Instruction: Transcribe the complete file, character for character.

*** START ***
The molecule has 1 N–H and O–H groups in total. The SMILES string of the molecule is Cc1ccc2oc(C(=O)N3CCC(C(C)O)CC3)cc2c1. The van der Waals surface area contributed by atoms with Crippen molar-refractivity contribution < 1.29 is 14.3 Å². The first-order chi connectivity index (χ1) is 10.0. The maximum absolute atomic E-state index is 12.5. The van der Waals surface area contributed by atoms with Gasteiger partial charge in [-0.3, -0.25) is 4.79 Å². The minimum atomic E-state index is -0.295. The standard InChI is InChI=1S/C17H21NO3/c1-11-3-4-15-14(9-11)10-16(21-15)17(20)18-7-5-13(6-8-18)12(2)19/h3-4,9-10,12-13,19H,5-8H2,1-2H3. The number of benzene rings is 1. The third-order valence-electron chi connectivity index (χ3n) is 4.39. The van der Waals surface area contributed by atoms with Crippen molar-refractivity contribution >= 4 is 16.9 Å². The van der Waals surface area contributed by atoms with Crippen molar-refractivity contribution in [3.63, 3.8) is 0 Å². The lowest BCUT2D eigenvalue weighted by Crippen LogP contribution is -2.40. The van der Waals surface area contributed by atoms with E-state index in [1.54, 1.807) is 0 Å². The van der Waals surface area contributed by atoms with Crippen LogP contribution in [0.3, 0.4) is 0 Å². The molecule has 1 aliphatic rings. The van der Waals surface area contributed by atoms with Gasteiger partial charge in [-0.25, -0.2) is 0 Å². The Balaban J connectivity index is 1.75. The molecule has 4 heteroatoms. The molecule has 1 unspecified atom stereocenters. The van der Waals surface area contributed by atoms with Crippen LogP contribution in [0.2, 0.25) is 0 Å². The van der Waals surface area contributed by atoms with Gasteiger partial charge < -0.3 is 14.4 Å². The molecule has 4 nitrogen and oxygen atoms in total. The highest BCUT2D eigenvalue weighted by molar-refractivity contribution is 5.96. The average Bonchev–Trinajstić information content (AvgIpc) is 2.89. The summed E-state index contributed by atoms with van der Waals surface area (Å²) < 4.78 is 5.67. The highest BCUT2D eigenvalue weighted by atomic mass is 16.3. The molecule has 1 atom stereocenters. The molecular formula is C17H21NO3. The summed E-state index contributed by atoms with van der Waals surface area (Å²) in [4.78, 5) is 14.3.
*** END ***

The molecule has 1 N–H and O–H groups in total. The SMILES string of the molecule is Cc1ccc2oc(C(=O)N3CCC(C(C)O)CC3)cc2c1. The van der Waals surface area contributed by atoms with Crippen molar-refractivity contribution < 1.29 is 14.3 Å². The first-order chi connectivity index (χ1) is 10.0. The maximum absolute atomic E-state index is 12.5. The van der Waals surface area contributed by atoms with Gasteiger partial charge in [-0.3, -0.25) is 4.79 Å². The minimum atomic E-state index is -0.295. The standard InChI is InChI=1S/C17H21NO3/c1-11-3-4-15-14(9-11)10-16(21-15)17(20)18-7-5-13(6-8-18)12(2)19/h3-4,9-10,12-13,19H,5-8H2,1-2H3. The number of benzene rings is 1. The third-order valence-electron chi connectivity index (χ3n) is 4.39. The van der Waals surface area contributed by atoms with Crippen molar-refractivity contribution >= 4 is 16.9 Å². The van der Waals surface area contributed by atoms with Crippen molar-refractivity contribution in [3.63, 3.8) is 0 Å². The lowest BCUT2D eigenvalue weighted by Crippen LogP contribution is -2.40. The van der Waals surface area contributed by atoms with E-state index in [1.54, 1.807) is 0 Å². The van der Waals surface area contributed by atoms with Crippen LogP contribution in [0.3, 0.4) is 0 Å². The molecule has 1 aliphatic rings. The van der Waals surface area contributed by atoms with Gasteiger partial charge in [-0.25, -0.2) is 0 Å². The Balaban J connectivity index is 1.75. The molecule has 4 heteroatoms. The molecule has 1 unspecified atom stereocenters. The van der Waals surface area contributed by atoms with Crippen LogP contribution in [0.2, 0.25) is 0 Å². The van der Waals surface area contributed by atoms with Gasteiger partial charge < -0.3 is 14.4 Å². The molecule has 4 nitrogen and oxygen atoms in total. The highest BCUT2D eigenvalue weighted by molar-refractivity contribution is 5.96. The average Bonchev–Trinajstić information content (AvgIpc) is 2.89. The summed E-state index contributed by atoms with van der Waals surface area (Å²) < 4.78 is 5.67. The highest BCUT2D eigenvalue weighted by atomic mass is 16.3. The molecule has 1 atom stereocenters. The molecular formula is C17H21NO3. The summed E-state index contributed by atoms with van der Waals surface area (Å²) in [4.78, 5) is 14.3.